AUDREY Hepburn immortalised the role of Holly Golightly on the big screen when Breakfast at Tiffany's was released over 50 years ago.

In deed, the 1961 movie still gets regular re-runs today and is the theme of a certain feel-good TV chocolate commercial.

But we have to cast aside our romantic preconceptions in this new stage production starring the multi-million selling pop star Pixie Lott, despite her obvious attractions.

Unlike the glitzy Hollywood classic, Richard Greenberg's adaptation is set two decades earlier in Truman Capote's original 1940's New York setting.

This isn't the sugar-coated version of the movie screen but is set in a time when all young men are at war and those left behind are finding their feet post 1930's Great Depression.

And so we should not expect frothy song and dance numbers either- despite Pixie's obvious dancing talents witnessed on Strictly Come Dancing.

There is no big band and no big song and dance routines for this is a play, with a handful of songs.

All the cast are excellent but the focus is very much on the two central characters, neighbours Fred and Holly whose worldly insignificance is perfectly illustrated by their pokey flats dwarfed by the New York skyline. The tale is told through aspiring writer Fred - the brilliant Matt Barber who conveys all the emotional ups and downs of his non-sexual relationship with good time girl Holly. It starts with infatuation and develops into friendship and love, culminating in heart-break and acceptance.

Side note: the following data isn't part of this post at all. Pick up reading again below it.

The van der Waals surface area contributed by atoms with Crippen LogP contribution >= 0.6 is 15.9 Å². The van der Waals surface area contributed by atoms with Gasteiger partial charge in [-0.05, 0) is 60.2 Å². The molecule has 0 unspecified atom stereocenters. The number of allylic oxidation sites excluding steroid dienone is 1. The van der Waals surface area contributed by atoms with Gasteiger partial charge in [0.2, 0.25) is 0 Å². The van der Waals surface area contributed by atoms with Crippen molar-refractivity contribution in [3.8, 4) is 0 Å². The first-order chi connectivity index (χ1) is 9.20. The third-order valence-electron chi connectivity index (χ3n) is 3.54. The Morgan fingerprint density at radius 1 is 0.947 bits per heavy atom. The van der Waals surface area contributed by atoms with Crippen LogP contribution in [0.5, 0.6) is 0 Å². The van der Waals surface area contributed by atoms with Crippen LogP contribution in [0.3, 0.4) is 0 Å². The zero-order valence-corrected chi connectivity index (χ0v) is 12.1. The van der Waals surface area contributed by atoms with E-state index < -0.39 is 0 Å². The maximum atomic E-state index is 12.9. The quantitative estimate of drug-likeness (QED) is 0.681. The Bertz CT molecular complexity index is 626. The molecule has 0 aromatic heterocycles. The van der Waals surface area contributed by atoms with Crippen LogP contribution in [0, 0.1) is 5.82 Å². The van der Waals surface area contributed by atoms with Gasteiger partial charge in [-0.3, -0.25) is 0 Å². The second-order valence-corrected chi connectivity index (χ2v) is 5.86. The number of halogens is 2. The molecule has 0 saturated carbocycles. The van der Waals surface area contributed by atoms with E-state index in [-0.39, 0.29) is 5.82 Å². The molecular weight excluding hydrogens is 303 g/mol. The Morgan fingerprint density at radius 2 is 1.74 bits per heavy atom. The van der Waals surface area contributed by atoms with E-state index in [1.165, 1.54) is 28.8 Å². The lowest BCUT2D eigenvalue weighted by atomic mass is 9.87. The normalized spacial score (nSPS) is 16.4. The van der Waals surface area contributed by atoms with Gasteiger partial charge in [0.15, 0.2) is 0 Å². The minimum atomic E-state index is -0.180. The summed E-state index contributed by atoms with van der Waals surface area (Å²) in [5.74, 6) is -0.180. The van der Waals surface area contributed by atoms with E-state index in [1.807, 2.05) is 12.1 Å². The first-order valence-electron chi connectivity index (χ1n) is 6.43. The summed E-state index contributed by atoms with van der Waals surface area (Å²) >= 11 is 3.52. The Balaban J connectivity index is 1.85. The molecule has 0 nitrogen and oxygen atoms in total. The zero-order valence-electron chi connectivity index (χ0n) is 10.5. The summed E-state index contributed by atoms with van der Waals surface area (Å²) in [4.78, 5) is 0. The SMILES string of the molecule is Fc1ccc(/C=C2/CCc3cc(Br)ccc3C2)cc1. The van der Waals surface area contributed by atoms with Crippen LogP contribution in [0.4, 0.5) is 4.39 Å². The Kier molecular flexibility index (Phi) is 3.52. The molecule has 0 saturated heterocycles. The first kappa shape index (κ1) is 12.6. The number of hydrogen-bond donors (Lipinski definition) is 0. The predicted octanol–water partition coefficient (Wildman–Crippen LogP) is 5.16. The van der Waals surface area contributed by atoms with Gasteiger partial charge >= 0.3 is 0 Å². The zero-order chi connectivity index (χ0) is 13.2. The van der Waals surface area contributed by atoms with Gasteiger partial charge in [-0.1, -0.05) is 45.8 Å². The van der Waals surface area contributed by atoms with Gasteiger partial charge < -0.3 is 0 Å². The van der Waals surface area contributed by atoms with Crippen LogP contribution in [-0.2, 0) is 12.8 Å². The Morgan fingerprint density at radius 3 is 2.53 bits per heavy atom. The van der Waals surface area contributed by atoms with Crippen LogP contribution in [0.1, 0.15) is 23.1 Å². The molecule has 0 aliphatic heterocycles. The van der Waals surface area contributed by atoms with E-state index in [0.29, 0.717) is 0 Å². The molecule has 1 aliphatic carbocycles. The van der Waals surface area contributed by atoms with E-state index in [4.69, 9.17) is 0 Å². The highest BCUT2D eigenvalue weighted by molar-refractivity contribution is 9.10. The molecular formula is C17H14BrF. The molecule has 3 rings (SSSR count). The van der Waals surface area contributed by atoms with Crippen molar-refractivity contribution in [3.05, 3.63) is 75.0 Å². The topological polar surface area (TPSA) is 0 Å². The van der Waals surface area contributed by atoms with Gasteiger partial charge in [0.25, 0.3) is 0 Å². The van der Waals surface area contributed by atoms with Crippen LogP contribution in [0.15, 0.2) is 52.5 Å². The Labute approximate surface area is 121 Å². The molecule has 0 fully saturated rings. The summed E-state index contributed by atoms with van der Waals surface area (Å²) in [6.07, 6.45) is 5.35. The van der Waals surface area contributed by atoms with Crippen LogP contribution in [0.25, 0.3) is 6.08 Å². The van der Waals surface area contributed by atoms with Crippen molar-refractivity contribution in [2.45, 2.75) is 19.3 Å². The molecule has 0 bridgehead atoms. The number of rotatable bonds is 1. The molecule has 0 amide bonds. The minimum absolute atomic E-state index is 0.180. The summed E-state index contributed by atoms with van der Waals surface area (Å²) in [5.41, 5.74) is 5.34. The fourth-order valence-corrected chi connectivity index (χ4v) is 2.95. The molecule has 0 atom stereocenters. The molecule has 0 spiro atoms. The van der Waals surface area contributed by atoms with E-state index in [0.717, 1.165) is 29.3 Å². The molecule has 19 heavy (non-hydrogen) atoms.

Despite stepping into the shadow of screen icon Hepburn, Pixie Lott oozes her own exceptional star quality and truly sparkles in the role. The hard-working actress hardly leaves the stage and perfectly captures the exuberance and magnetism of socialite Holly. The many swift costume changes are an achievement in themselves. Unlike Hepburn's sweet and innocent Holly, Pixie's is ambitious, headstrong and manipulative whilst strangely moving and tragic. Her American accent cleverly switches between fake movie star and country girl.

All eyes are on Pixie from the start and she proves an engaging and charismatic performer with the stand-out moments being her three songs ( the show's only songs).Fans will see an entirely different side to the All About Tonight chart-topper as she sings a beautiful heart-felt, soulful country version of Moon River with acoustic guitar.

Greenberg's adaptation of Capote's novel is wordy at times but perfectly captures the message of the work that we all have a basic human need to belong and to have hope.

The show has been on tour for a few weeks now and this Tiffany gem has started to sparkle as it heads for the West End later this year.

It runs at the Mayflower until Saturday.